Coordinator of Youth and Community Programs, Red Hook Community Justice Center, Brooklyn, NY
Grad Year: 2006
I chose English after a semester of pre-med classes that I really disliked. I took an introductory-level poetry class and absolutely loved it, so I decided to pursue English as a major. I also majored in Spanish Language and Literature, and I thought that the two would complement each other well. I graduated from U of M with a waitressing job, a lease that was about to expire, and no promising career prospects. On a whim, a friend and I moved to Brooklyn, and I applied for various entry-level jobs at non-profit social justice agencies, but was not excited about the idea of answering phones and filing paperwork. I remembered seeing a video in a legal anthropology course about the Red Hook Community Justice Center in southwest Brooklyn, so one day I showed up at their door with a resume and asked to interview for any open positions. They had some volunteer positions available within their AmeriCorps program, and I began working as a case developer in their Youth Court. I spent six months in that position, and then I was hired by the Justice Center as the Coordinator of Youth and Community Programs. Since then I have coordinated the AmeriCorps program as well as several youth programs in the Justice Center. I plan to attend Fordham University School of Law in the fall to study public interest law. I would not have been able to move forward in my agency as quickly as I did were it not for my writing skills. I quickly gained a reputation of being a strong, effective writer, and that in turn gave my supervisors confidence to give me more assignments. When I came to the Youth Court, there had been a large staff turnover just a few months before, and the new staff was still trying to streamline the office's operations. I feel that my analytical and organization skills, honed after countless English essays, were helpful as we developed policies from scratch. Through all the grant writing, press releases, and even daily emails to my supervisors or other agency staff, I use my writing skills constantly, and though I think I would have been a good writer if I had pursued any other degree, I feel I am a strong writer because I studied English. My English background has helped me excel because of the writing skills I gained as an English major. Looking forward to a career in law school and, later, as a lawyer or policy-maker, I expect my writing skills to remain an integral part of my professional life. One of the reasons I loved the English Department so much was that the faculty, for the most part, was very open to integrating social and political perspectives into the study of literature, which became of great interest to me my junior and senior years of college. Understanding how literature reflected and affected current social issues helped me realize that I wanted to study law.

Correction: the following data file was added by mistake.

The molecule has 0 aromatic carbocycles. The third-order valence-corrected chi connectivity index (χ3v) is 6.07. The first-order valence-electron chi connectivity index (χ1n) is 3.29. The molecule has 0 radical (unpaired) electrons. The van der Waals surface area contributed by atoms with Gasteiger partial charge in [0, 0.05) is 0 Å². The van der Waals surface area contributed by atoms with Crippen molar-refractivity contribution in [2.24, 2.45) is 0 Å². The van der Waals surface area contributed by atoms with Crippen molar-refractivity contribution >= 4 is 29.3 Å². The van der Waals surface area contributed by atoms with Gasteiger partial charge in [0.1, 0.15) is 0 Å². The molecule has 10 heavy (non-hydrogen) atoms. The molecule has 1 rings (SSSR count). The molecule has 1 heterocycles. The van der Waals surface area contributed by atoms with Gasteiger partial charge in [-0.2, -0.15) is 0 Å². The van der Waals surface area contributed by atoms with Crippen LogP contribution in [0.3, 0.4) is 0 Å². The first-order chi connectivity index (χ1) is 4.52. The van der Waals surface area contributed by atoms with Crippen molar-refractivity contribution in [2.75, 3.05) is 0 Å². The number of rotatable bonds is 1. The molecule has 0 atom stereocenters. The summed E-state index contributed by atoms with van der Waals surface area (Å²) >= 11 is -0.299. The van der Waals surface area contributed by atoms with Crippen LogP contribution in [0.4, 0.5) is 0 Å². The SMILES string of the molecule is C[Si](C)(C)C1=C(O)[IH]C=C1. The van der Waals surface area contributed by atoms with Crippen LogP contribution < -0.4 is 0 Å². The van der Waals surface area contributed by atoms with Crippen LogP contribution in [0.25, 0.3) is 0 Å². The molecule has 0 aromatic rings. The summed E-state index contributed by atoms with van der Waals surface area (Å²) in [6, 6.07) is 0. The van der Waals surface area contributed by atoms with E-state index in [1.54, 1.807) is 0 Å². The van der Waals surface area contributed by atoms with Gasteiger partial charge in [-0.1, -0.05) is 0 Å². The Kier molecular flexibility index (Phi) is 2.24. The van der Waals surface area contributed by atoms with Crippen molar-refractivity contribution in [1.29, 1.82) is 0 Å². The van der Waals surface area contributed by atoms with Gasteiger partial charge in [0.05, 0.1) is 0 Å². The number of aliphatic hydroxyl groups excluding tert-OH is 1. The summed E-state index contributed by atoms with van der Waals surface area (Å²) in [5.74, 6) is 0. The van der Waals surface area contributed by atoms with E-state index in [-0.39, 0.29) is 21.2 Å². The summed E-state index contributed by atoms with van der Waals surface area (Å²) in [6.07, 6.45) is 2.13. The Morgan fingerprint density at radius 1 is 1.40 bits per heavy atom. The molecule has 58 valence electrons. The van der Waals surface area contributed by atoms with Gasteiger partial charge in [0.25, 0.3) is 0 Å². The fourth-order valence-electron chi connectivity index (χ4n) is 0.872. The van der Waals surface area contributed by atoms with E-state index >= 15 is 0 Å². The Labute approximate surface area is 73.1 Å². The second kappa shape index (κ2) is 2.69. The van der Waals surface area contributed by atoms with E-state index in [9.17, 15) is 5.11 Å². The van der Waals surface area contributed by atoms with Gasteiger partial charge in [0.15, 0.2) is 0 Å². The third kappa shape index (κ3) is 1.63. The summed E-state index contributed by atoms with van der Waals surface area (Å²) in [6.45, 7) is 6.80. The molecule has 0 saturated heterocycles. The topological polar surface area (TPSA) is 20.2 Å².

Advice to Concentrators
Take classes with professors who love what they do. If you find professors you connect with, take as many of their courses as you can - and if some of those classes include subject matter that doesn't interest you, try it anyway. A great professor can make an awful book great, just like an awful professor will make a great book awful. Go to that professor's office hours, or ask them to talk about a piece over coffee - get to know them outside of the classroom. That was one of the most meaningful things I did as a student. Academically, I wish I had taken more risks in the English Department, either in the form of tackling difficult topics for essays or taking classes that sounded too challenging. Easy A’s always sound enticing when you’re picking classes at the end of finals week, but the most satisfying classroom experiences I had were in environments where I felt I earned my grade, along with the instructor’s respect. Also, get involved on campus, whether it's through the English Department or not. It helps keep you balanced when you're in school, and it looks great on your resume when you're done. In my experience, college has been the only place where literally every interest I had was represented by an already-existing organization. I did not take full advantage of everything Michigan had to offer. Part of that is because there just weren’t enough hours in a day, but I do wish I’d carved out more time for things like intramural sports and political groups, for example.
Elizabeth Bender, Faith Adler Brown, Jennifer Conlin, Vanessa Febo, Chris Hall, Lawrence Landman, Amanda Richardson, Lisa Vandenbossche, Stephen Brown, Joseph Ferrentino, Ethan Goodman, Robert Kleinberg, Neil Rao, Margaret Vincent, Dory Gannes, Rachael Hudak, Aric Knuth, Katherine MacNair, Michael Richman, Melissa Shook
Related Career FieldsCommunications/Marketing, Law, Non-Profit